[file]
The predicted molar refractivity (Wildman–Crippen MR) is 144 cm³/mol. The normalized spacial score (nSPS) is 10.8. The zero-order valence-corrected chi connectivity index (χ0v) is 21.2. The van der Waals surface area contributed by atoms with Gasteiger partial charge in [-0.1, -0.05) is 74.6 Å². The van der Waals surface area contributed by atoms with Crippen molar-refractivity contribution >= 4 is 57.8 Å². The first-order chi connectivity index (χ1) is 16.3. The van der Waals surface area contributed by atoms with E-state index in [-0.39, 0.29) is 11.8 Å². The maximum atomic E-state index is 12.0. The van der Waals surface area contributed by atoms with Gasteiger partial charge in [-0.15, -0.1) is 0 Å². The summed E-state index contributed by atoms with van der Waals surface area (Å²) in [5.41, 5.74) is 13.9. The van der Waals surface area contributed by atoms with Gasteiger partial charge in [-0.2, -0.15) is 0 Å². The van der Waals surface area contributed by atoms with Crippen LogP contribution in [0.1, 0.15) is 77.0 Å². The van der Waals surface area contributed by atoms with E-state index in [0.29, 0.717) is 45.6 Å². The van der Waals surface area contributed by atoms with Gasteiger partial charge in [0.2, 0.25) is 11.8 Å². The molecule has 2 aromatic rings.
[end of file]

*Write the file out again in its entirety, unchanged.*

The predicted molar refractivity (Wildman–Crippen MR) is 144 cm³/mol. The normalized spacial score (nSPS) is 10.8. The zero-order valence-corrected chi connectivity index (χ0v) is 21.2. The van der Waals surface area contributed by atoms with Gasteiger partial charge in [-0.1, -0.05) is 74.6 Å². The van der Waals surface area contributed by atoms with Crippen molar-refractivity contribution >= 4 is 57.8 Å². The first-order chi connectivity index (χ1) is 16.3. The van der Waals surface area contributed by atoms with E-state index in [-0.39, 0.29) is 11.8 Å². The maximum atomic E-state index is 12.0. The van der Waals surface area contributed by atoms with Gasteiger partial charge in [-0.15, -0.1) is 0 Å². The summed E-state index contributed by atoms with van der Waals surface area (Å²) in [5.41, 5.74) is 13.9. The van der Waals surface area contributed by atoms with Gasteiger partial charge in [-0.2, -0.15) is 0 Å². The van der Waals surface area contributed by atoms with Crippen LogP contribution in [0.1, 0.15) is 77.0 Å². The van der Waals surface area contributed by atoms with E-state index in [0.29, 0.717) is 45.6 Å². The van der Waals surface area contributed by atoms with Gasteiger partial charge in [0.2, 0.25) is 11.8 Å². The molecule has 2 aromatic rings.